P21 Prescribing lvacaftor in paediatric patients with cystic fibrosis (cf) in accordance with the clinical commissioning policy in an nhs trust


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Abstract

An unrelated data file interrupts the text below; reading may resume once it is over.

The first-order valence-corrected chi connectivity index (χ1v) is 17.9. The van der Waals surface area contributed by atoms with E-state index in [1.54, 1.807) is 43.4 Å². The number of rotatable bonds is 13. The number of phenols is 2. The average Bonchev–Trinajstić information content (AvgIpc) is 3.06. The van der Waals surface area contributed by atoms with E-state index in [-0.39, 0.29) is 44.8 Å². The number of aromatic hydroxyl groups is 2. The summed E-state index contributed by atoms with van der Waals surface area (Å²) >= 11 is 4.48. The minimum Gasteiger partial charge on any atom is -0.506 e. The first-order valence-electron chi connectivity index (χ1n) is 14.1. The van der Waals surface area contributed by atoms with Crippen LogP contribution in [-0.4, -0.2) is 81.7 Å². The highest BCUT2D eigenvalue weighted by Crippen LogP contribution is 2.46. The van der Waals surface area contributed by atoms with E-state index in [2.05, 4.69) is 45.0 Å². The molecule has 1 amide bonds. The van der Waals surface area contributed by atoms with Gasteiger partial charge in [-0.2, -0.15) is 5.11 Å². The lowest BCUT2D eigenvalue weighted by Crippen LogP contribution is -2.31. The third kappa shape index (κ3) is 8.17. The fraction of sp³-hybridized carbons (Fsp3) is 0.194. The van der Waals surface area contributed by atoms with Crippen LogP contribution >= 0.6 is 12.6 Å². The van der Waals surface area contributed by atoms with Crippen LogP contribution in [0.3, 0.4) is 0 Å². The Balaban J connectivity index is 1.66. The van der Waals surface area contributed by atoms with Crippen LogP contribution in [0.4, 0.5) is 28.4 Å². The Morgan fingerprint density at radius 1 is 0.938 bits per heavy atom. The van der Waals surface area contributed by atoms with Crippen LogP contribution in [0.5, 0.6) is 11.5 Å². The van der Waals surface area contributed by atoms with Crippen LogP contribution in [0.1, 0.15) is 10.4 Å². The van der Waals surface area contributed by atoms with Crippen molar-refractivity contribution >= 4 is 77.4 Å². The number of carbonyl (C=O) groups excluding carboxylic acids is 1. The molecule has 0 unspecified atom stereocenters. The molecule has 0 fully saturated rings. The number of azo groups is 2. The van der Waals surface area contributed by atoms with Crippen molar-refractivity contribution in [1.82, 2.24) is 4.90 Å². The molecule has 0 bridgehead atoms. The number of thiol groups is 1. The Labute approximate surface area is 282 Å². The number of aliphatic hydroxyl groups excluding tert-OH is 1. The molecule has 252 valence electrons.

IntroductionCF is a genetic condition affecting more than 10 800 people in the UK. CF is caused by a mutation in the gene cystic fibrosis trans membrane conductance regulator (CFTR).Prior to the licensing of Ivacaftor, standard treatment for CF was to treat symptoms associated with CF but not the underlying cause. Ivacaftor targets the CFTR gene. Ivacaftor is funded by NHS England, if criteria outlined in the clinical commissioning policy is followed.1,2AimEnsure Ivacaftor is prescribed in adherence to guidance documented in the Clinical Commissioning Policy: Ivacaftor for CF (2012) and Clinical Commissioning Policy: Ivacaftor for children aged 2–5 years with CF, named mutations (2016).1,2Standards100% of Ivacaftor prescriptions will be for patients:2 years of age or olderHave a G55ID mutation100% of patients will receive lung function test (6 years and older) and baseline sweat test 6 months prior to commencing treatment100% of patients will receive a follow up sweat test/lung function test (6 years and older) at:Next routine appointment6 months after starting treatmentAnnually thereafter100% of patients who don’t attain an adequate treatment response will discontinue IvacaftorMethodRetrospective study investigated the prescribing of Ivacaftor in CF patients from March 2012 – June 2017 at an NHS trust. Ethics approval not required. List of patients prescribed Ivacaftor was obtained from the CF team. Patient age, mutation type, treatment start dates, lung function test results were obtained from medical notes. Dates and results of sweat tests were obtained from Sunquest ICE Desktop (electronic patient reporting system). Data analysed using Microsoft excel.ResultsEight patients prescribed Ivacaftor at the NHS trust between March 2012–June 2017. Baseline sweat chloride data unavailable for one patient who was previously part of a clinical trial. This patient was excluded from standard 2, however maintained for the other standards as his annual sweat data was available. One patient was excluded from standard 3(a), five patients excluded from standard 3 (b), (c) as they had not yet reached this stage of treatment. Standard 4 was not evaluated as all patients to date were responding to treatment. Overall, all standards were completely met with a result of 100%.Discussion and conclusionStandards were completely met; highlighting a robust system ensuring all appropriate testing is adhered to, as failure to comply with the criteria in the clinical commissioning policy may contribute to pressure within the trust’s budget. Treatment response can also be appropriately determined.RecommendationsEnsure data is inputted onto the system electronically.CF pharmacist to re–audit data yearly to ensure the clinical commissioning policy is being adhered to.ReferencesNHS Commissioning Board. Clinical commissioning policy: Ivacaftor for cystic fibrosis 2012. https://www. england.nhs.uk/wp-content/uploads/2013/04/a01-p-b.pdf [Accessed: 18th July 2017].NHS Commissioning Policy: Ivacaftor for children aged 25 years with cystic fibrosis (named mutations) 2016. https://www.england.nhs.uk/wp-content/uploads/2016/12/clin-comm-pol-16049P.pdf [Accessed: 18th July 2017].

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